Teuila Fuatai is a reporter for the NZ Herald

Relatives relive fatal balloon crash

Balloons Over Wairarapa 2012 mass tribute for the victims of the Carterton balloon crash. Photo / APN
Balloons Over Wairarapa 2012 mass tribute for the victims of the Carterton balloon crash. Photo / APN

More than two years after a ballooning accident claimed the lives of their loved ones, relatives are reliving the details of the ill-fated day at a coroner's inquest.

Detective Inspector Sean Hansen has been the first person to give evidence at the coroner's inquest into the deaths of 11 people killed after boarding a hot air balloon on January 7, 2012 in Carterton.

Family members of those on board have filled the public gallery at the coroner's court in the Wellington District Court.

During Mr Hansen's statement of evidence, which took about 30 minutes, all events from the morning of the trip - including the pre-flight briefing, the moment the balloon struck power lines, subsequent fire and crash to the ground - were revisited.

Mr Hansen, who was in charge of the Wairarapa Criminal Investigation Bureau at the time of the crash, spoke about the witness accounts given to police from the day, and those who gave CPR to couple Alexis Still, 19, and Chrisjan Jordaan, 21, after they jumped from the balloon basket to escape a fire sparked by electrical arcing from hitting power lines.

Many in the public gallery looked down while Mr Hansen recounted the day's details.

Just before the collision, balloon pilot Lance Hopping had flown into a paddock on Somerset Rd bordered by power lines on two sides.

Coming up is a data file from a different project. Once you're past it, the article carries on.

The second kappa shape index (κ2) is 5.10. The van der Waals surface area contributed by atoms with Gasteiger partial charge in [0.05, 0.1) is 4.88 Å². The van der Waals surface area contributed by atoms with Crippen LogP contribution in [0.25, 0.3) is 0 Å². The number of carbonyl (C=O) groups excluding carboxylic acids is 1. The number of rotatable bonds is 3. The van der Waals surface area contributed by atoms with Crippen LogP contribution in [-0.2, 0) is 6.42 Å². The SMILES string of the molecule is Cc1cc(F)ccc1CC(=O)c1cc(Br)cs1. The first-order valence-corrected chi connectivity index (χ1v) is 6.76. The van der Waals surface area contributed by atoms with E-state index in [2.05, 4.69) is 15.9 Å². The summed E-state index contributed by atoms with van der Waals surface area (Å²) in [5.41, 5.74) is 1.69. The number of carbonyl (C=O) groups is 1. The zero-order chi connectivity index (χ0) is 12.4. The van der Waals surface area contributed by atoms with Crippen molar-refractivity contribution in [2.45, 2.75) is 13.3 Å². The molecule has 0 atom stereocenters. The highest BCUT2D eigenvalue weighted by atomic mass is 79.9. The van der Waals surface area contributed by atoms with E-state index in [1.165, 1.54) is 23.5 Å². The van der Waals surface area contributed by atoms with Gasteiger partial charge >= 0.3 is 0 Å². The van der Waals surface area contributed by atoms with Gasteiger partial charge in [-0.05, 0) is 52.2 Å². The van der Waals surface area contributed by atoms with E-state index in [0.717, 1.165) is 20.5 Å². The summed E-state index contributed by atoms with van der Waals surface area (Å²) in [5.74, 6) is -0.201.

He was about 7 metres from the ground when a gust of wind changed the direction of the balloon.

When it was blown close to power lines on the edge of the paddock, Mr Hopping tried to out climb them. He failed and the basket caught two of the lines, leading to devastating fire and crash.

According to emergency aviation procedure, the correct action would have been to descend in the situation.

The coroner's inquest is the last of a series of investigations and reports into the crash. Details of the day have been thoroughly documented and analysed in previous investigations.

The process, which has included an investigation by the Civil Aviation Authority and the Transport Accident Investigation Commission (TAIC), has been difficult for several relatives of those who died in the crash.

Bronwyn Brewster, the daughter of couple Ann and Desmond Dean killed in the crash, previously spoke of the challenges of the investigating process.

"Every time a report comes out, it's kind of like we're taking two steps forward and one giant step back at a time," she told APNZ.

The TAIC report found errors made by Mr Hopping, 53, ultimately resulted in the fatal crash on the day.

It also established he had cannabis in his system at the time of the accident.

Mrs Brewster is due to give evidence later today.

The inquest, before Coroner Peter Ryan, is set down for four days.


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